Atop a hill overlooking the Nashville valley, surrounded by industrial wasteland, sits what appears to be a paramilitary fortress. Massive, unnameable machines rust in the fields nearby, while a lone American flag adorns its concrete parapet. Inside, you will find the caverns of an abandoned steel-manufacturing multiplex, and one man: Steve Voss. In the adjacent cavern of a warehouse, a lone drum set and studio lights are set within 80,000 square feet of empty space. This is how Voss operates his studio, and where he conjures the sonic structures of his culminating project, Tetherball.
“Tetherball deals mostly with the concepts of madness and perception,” Voss explains. And he has come to this understanding through no small journey. As a youngster in Colorado Springs, he was thrown into a dizzying tide of touring and creative politics when his band, The Rouge, landed a deal with Atlantic. Still at an age where he was defining himself and his deeper interests, Voss was already neck-deep in a world where producers, co-writers, and label executives all wanted a piece of the creative process. He found himself crowded into a kitchen teeming with cooks, all demanding influence in the shaping of sounds and thoughts. Along with singer Josh Vaught, he moved along as best he knew how, but a sense of dissatisfaction and loss of control crept incessantly to the forefront. He had to make a break, and he did. Now Steve Voss and Josh Vaught continue to work together, but on their own projects, and ultimately toward their own aesthetic ends. This freedom allows a catharsis of ideas and motifs that have matured through the busy years of touring, playing, writing and recording.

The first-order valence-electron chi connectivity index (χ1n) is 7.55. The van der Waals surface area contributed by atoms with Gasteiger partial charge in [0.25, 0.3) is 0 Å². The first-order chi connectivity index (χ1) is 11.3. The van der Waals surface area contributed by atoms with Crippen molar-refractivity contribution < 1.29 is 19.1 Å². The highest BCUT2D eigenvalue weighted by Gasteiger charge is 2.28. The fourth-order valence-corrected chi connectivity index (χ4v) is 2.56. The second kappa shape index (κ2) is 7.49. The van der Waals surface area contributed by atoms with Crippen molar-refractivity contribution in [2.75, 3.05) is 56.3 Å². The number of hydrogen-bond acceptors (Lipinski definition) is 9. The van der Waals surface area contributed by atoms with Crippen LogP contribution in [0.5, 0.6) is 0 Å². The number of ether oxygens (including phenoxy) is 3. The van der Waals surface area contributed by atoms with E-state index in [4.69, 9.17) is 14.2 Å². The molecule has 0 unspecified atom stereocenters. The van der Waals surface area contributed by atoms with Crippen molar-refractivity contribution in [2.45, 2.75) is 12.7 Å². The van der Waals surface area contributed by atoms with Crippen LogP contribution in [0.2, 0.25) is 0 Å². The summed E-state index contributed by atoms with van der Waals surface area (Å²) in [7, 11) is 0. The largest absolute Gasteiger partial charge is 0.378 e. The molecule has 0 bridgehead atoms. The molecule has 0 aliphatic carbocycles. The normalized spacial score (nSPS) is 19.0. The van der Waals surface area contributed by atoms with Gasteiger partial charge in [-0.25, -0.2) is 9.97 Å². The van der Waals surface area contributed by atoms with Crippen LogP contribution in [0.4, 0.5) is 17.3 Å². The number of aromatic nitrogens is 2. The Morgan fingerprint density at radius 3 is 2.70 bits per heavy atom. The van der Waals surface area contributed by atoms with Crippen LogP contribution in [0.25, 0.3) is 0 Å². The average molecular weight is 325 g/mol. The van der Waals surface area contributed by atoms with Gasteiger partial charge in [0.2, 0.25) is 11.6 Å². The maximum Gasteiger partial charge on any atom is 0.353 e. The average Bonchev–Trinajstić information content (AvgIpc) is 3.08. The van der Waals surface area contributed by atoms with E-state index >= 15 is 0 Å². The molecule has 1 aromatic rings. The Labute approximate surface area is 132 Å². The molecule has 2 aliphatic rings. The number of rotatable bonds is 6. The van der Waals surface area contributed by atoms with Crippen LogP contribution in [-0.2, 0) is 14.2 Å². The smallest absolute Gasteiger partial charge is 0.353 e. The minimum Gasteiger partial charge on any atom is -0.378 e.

Tetherball’s smart pop sensibility ranges from terse, high-stepping Spoon-informed riffs to swimmy introversion that would be quite at home on a Beck record. “It’s really fun and interesting the combination that words and ideas can have with a soundscape… like the score of a film.” Indeed, other disciplines are on Voss’s horizon - in the footsteps of multi-faceted creators like Paul McCartney, he hopes to expand his projects to film, print, and performance in the near future. As might be expected, literature and philosophy figure heavily in the Tetherball plot. While some of his lyrical characters are born from real-life friends and experiences, others enter the songs from the realm of fiction. Of note is Philip K. Dick’s dystopian sci-fi, which forms the basis for more than one Tetherball narrative.
With Tetherball, Steve Voss revels in new-found creative freedom and self-discovery, pursuing the full growth of the musical seeds he has cultivated over past years. As he constructs his own masterwork, he continues to record and produce other artists (among them Tesla Rossa, Sara Jean Kelley, The Almanacks) through his own Solar Cabin Studios. Appropriately titled "Whimsy", the full-length record will release in October 2014 along with a number of special music videos and extras.
What They're Saying:
"Tetherball's brand of catchy rock and roll is equal parts the Cars and the White Stripes." - PopMatters
"Even if all the aligning pieces aren't exactly uniform, band figurehead Steve Voss collects the madness and sews it all into one." - The 405
"With distorted guitar hits that are reminiscent of Primus but soft pop vocals similar to Cherub, the track is an out of the ordinary take on pop. It really sounds like something that could have been big in the 90s when alt-rock bands were a little more free to be oddballs." - Surviving the Golden Age
"Daft-Punk-vs-Primus smackdown" - The Deli